Faced with a federal lawsuit, Georgia Tech recently decided to drop its unconstitutional speech code. The policy, which banned “hate-based conduct” and “denigrating written/verbal communications,” has been rescinded and Georgia Tech will need the permission of the court if it desires to change its speech policy in the next five years.
This is very similar to what happened at Penn State, which also recently avoided federal court by dropping its speech code
in an out-of-court settlement.
Why did these universities buckle so quickly? Maybe university lawyers are no longer willing to attempt to defend the indefensible and recognize that the legal argument over the constitutionality of speech codes is over. Every argument made in support of speech codes has been decisively defeated. The case law is sound and perhaps universities now realize that overbroad and vague speech restrictions at public universities are blatantly unconstitutional.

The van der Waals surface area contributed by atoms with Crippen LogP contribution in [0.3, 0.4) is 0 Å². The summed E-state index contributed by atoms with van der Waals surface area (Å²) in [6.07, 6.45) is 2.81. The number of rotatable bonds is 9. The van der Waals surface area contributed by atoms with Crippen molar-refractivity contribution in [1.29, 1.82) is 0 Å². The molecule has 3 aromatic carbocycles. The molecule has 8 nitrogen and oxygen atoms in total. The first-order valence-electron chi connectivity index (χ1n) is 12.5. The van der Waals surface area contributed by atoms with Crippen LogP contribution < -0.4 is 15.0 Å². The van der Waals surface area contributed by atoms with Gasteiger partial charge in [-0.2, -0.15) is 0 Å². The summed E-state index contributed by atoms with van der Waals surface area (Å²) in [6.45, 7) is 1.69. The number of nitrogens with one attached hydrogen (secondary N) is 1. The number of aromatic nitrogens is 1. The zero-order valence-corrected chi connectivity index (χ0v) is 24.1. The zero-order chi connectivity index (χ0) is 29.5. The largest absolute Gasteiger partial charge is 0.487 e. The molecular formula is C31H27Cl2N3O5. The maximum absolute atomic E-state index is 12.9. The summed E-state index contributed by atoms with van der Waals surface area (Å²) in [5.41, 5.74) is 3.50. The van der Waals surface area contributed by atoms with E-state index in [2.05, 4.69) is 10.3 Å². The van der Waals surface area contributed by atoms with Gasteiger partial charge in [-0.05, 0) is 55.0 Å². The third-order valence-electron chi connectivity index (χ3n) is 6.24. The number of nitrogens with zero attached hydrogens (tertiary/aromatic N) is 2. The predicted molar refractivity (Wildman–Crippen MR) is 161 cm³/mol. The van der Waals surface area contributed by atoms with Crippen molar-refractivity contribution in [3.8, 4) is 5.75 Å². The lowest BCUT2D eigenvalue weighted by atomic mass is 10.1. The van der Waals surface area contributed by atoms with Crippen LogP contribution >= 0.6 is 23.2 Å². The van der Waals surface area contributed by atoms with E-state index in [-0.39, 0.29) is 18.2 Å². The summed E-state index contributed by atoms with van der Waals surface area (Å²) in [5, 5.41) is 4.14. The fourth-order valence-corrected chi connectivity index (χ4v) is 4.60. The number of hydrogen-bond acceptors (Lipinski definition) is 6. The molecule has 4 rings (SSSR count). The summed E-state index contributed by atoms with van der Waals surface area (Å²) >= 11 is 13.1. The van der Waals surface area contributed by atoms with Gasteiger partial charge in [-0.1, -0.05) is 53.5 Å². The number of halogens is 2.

Maybe the speech code defeat at Georgia Tech will make more colleges realize that there is more then a moral obligation to preserve free speech on campus, but also a legal obligation to do so. Universities would be wise to voluntarily revise their speech codes instead of being forced to do it by a federal judge.
Georgia Institute of Technology